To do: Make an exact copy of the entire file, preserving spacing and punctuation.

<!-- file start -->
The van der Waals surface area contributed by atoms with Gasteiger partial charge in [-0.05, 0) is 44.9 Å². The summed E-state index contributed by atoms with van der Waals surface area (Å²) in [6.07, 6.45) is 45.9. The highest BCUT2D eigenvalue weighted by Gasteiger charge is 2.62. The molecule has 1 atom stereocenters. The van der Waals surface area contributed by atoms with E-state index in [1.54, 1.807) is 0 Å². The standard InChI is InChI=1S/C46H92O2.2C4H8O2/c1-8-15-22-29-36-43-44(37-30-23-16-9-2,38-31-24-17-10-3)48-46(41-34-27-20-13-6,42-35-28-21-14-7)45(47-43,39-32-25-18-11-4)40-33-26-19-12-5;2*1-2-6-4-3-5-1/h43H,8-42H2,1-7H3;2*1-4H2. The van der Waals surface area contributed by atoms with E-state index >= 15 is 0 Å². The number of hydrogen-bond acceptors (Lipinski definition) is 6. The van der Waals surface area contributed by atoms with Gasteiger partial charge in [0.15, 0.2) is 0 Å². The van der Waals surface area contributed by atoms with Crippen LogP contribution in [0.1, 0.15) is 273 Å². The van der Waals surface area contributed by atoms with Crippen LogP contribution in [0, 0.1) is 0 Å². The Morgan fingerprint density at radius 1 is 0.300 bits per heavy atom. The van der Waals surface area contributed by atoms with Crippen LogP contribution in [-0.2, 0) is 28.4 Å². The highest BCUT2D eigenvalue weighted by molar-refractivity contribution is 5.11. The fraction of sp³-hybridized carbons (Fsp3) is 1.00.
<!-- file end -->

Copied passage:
The van der Waals surface area contributed by atoms with Gasteiger partial charge in [-0.05, 0) is 44.9 Å². The summed E-state index contributed by atoms with van der Waals surface area (Å²) in [6.07, 6.45) is 45.9. The highest BCUT2D eigenvalue weighted by Gasteiger charge is 2.62. The molecule has 1 atom stereocenters. The van der Waals surface area contributed by atoms with E-state index in [1.54, 1.807) is 0 Å². The standard InChI is InChI=1S/C46H92O2.2C4H8O2/c1-8-15-22-29-36-43-44(37-30-23-16-9-2,38-31-24-17-10-3)48-46(41-34-27-20-13-6,42-35-28-21-14-7)45(47-43,39-32-25-18-11-4)40-33-26-19-12-5;2*1-2-6-4-3-5-1/h43H,8-42H2,1-7H3;2*1-4H2. The van der Waals surface area contributed by atoms with E-state index >= 15 is 0 Å². The number of hydrogen-bond acceptors (Lipinski definition) is 6. The van der Waals surface area contributed by atoms with Gasteiger partial charge in [0.15, 0.2) is 0 Å². The van der Waals surface area contributed by atoms with Crippen LogP contribution in [0.1, 0.15) is 273 Å². The van der Waals surface area contributed by atoms with Crippen LogP contribution in [0, 0.1) is 0 Å². The Morgan fingerprint density at radius 1 is 0.300 bits per heavy atom. The van der Waals surface area contributed by atoms with Crippen LogP contribution in [-0.2, 0) is 28.4 Å². The highest BCUT2D eigenvalue weighted by molar-refractivity contribution is 5.11. The fraction of sp³-hybridized carbons (Fsp3) is 1.00.